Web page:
Fair for the goose?

Published 1:50 pm Wednesday, December 28, 2016

McCarty says county not following its own rules

By Diana McFarland

Managing editor

Newport District Supervisor William McCarty wants the Isle of Wight Board of Supervisors to look at the county’s ordinances — particularly those governing signs and noise — because they seemingly don’t apply to county activities.

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McCarty, who raised the issue at the Dec. 15 meeting, said the county puts up banners and signs all the time advertising the fair and other activities, but businesses have complained about the difficulties they have doing the same thing.

“If you’re going to enforce an ordinance you should follow it. It sends the wrong message,” said McCarty, who said a business owner had recently complained to him. {mprestriction ids=”1,2,3,4,5,6″}

Cindi McGuire owns Virginia Barbecue, which is located in the Shoppes at Eagle Harbor along Carrollton Boulevard. She recently put up two flags on the shopping center’s property to draw traffic to her business.

McGuire said that the way the center is laid out, as well as the abundance of trees on the property, makes it hard for passing motorists to see her restaurant — especially in the summer. The trees were part of the county’s landscaping ordinance that was in effect when the center was built in 2008.

However, based on an anonymous citizen complaint, Isle of Wight County sent the center owner a violation letter and ordered the flags taken down, she said.

Since the flags were removed, “It’s been dead as a doornail,” she said of business, adding that she was then told solid color flags could be used. McGuire’s flags, which cost $535, included the franchise’s trademark logo. It seems the logo was the problem, McGuire said, exasperated.

McGuire doesn’t understand the heavy restrictions.

“The more money we make, they makes,” she said of county meals tax revenue from selling barbecue, adding that many in the area don’t even know her restaurant is there because they can’t see it.

“No one is going to move here if you don’t have little businesses,” she said.  

McCarty was also concerned.

“These businesses are there to make money. To advertise … sometimes we desire to police our people too much,” he said.

The sign ordinance states that signs put up by a government body are exempt from the regulations — same with activities generated by the county in the noise ordinance.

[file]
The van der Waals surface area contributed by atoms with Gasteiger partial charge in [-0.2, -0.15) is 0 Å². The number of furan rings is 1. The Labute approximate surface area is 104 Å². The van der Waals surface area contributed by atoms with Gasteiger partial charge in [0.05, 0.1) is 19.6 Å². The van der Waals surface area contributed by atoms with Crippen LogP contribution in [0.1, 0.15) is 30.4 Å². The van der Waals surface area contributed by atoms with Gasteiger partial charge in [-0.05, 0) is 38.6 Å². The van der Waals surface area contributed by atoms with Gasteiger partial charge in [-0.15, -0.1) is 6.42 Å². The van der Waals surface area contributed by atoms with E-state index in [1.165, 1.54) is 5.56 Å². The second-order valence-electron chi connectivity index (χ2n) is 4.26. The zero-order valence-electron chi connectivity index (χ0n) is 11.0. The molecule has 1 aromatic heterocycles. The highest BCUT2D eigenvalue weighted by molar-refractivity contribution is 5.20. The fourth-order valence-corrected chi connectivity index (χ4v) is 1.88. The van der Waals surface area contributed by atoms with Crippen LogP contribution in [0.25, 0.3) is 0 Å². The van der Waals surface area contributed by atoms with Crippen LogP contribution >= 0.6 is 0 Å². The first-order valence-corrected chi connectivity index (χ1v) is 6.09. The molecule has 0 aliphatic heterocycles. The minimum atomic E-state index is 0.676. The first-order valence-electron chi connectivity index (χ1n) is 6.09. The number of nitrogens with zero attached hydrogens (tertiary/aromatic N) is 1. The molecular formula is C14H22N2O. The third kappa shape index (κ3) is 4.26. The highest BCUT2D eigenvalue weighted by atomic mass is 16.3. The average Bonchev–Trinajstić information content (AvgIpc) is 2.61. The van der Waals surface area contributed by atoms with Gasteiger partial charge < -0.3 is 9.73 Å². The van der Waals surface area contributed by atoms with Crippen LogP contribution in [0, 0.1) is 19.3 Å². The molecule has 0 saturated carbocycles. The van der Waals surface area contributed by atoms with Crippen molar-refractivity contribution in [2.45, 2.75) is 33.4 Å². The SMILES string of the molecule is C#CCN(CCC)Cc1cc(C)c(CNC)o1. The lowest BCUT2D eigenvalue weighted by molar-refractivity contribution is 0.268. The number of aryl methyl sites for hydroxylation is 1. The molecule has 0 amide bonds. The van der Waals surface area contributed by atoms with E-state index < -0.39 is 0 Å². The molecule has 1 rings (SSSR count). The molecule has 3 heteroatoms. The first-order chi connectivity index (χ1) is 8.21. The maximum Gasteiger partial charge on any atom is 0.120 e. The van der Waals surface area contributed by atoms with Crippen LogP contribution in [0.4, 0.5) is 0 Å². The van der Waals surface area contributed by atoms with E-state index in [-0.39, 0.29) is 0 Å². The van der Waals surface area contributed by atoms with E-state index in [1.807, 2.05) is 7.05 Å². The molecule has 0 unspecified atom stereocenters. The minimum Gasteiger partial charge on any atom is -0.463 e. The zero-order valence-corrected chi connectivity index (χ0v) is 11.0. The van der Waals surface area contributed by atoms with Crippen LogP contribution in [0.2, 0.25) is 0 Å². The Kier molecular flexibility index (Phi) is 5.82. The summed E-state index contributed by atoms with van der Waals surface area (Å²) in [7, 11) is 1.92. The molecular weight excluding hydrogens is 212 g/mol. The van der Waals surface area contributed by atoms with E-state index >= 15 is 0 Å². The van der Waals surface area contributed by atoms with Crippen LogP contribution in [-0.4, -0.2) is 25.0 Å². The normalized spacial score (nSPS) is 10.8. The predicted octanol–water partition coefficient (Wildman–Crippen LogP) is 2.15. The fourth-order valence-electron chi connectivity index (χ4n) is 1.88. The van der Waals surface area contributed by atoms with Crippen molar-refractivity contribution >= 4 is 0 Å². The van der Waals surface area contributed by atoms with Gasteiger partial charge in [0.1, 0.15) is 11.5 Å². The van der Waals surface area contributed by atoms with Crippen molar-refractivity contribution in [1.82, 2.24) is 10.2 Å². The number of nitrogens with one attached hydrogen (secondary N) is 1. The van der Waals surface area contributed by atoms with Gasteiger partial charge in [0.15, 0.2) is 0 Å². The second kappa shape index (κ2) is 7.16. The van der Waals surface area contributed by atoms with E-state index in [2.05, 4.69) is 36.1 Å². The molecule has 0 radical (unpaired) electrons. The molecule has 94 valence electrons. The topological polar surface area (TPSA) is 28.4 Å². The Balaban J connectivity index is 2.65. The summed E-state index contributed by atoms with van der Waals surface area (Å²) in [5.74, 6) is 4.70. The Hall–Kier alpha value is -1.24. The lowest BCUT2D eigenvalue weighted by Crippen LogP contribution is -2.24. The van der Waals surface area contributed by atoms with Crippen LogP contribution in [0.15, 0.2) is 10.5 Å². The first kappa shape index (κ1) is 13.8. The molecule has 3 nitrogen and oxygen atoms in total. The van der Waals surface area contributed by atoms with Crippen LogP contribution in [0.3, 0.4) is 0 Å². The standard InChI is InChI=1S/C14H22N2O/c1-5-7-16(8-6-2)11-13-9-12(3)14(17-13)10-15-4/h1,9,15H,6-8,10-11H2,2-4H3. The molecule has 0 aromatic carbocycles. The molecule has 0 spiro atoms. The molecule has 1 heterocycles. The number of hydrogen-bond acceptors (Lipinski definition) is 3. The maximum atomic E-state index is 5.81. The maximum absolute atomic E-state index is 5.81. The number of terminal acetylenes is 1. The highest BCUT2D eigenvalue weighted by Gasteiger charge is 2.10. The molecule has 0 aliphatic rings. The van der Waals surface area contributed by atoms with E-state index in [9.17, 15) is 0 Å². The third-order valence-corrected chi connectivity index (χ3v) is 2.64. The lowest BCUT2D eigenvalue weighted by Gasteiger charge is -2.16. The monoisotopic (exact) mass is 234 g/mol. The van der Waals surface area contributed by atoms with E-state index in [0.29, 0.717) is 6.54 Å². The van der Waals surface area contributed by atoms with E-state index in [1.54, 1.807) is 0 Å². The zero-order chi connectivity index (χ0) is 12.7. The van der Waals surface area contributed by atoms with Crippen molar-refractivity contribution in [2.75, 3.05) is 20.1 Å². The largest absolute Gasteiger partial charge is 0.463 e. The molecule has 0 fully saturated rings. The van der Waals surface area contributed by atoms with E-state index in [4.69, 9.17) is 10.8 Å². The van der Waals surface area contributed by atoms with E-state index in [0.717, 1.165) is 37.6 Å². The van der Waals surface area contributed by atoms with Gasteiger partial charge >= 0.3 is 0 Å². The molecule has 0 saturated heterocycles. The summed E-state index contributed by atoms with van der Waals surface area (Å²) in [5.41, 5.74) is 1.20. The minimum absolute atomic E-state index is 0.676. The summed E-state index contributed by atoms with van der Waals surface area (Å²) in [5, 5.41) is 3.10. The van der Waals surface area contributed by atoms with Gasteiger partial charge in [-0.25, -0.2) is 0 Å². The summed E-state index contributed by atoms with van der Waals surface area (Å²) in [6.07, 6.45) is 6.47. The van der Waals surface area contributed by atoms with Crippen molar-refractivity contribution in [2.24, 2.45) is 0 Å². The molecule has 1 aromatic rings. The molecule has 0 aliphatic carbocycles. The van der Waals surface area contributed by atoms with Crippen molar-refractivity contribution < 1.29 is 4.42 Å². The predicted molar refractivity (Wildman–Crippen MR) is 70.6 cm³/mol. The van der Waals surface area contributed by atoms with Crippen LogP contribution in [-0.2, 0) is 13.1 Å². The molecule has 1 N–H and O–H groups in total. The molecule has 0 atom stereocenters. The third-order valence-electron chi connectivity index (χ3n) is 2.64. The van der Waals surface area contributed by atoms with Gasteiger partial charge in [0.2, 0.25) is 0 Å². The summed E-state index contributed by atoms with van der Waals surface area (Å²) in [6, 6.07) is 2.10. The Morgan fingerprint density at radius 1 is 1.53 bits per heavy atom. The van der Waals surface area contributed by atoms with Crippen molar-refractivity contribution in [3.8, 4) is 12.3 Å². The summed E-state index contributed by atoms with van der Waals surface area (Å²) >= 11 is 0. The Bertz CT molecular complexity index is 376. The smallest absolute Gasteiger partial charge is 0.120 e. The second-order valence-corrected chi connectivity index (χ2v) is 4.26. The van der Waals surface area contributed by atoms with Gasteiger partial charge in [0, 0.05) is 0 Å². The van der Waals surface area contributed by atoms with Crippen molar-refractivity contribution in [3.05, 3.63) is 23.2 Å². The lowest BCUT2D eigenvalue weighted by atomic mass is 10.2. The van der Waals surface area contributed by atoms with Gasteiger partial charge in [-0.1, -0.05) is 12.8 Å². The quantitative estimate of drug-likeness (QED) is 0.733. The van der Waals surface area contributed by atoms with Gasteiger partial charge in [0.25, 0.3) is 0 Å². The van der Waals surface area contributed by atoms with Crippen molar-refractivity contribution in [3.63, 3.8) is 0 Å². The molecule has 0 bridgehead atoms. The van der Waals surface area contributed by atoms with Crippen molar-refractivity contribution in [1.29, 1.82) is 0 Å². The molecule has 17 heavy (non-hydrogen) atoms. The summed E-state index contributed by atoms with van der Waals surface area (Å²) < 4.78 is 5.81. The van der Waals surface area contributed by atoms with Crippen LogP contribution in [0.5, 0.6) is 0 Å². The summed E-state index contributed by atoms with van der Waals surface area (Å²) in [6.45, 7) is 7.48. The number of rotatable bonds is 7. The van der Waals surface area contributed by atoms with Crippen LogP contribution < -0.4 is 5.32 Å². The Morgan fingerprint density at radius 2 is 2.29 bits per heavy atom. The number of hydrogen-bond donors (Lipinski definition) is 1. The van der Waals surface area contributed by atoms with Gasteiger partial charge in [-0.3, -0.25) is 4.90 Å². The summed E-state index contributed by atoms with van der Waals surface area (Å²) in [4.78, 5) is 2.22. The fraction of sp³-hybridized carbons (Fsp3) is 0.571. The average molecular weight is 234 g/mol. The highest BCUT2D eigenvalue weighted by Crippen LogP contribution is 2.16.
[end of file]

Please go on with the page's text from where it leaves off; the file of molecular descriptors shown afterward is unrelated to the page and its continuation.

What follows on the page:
“There are only a few ordinances providing exemptions for the county and they generally deal with public safety or the county taxing itself.  For example, the noise ordinance provides exemptions for the sirens of law enforcement and emergency response vehicles,” said Isle of Wight Assistant County Administrator Don Robertson.

The county’s noise ordinance also exempts “any outdoor performance, parade, gathering, dance, concert show, sporting event or other event  sponsored by the county for which the county has granted a permit.”

Noise and signs are not the only area where Isle of Wight has exempted itself from its ordinances.

In 2009, as new businesses in Carrollton were reeling from the cost of having to install bike paths and large amounts of trees and shrubbery per the county’s ordinances, Isle of Wight exempted itself when building the new Young-Laine courts building.

The courts building, being located in the Courthouse Historic District, was required to plant 511 small and large trees. However, the Planning Commission approved a waiver from the builders and planted 367 trees instead.

Meanwhile, Travis Auto Repair, located along Route 17, was required to plant 63 trees, with most eight- to 10-feet tall, and 242 shrubs. The plants included Eastern redbuds, bald cypress, river birch, holly bushes and barberry. Travis Auto Repair was also required to plant 60 square feet of liriope and 2,400 square feet of bugleweed, according to the site plan.

After repeated complaints from businesses, the county began to rework its landscaping and setback requirements.

The strict ordinances were in reaction to high growth in the early part of the century and residents fear of Route 17 turning into another Mercury Boulevard.  {/mprestriction}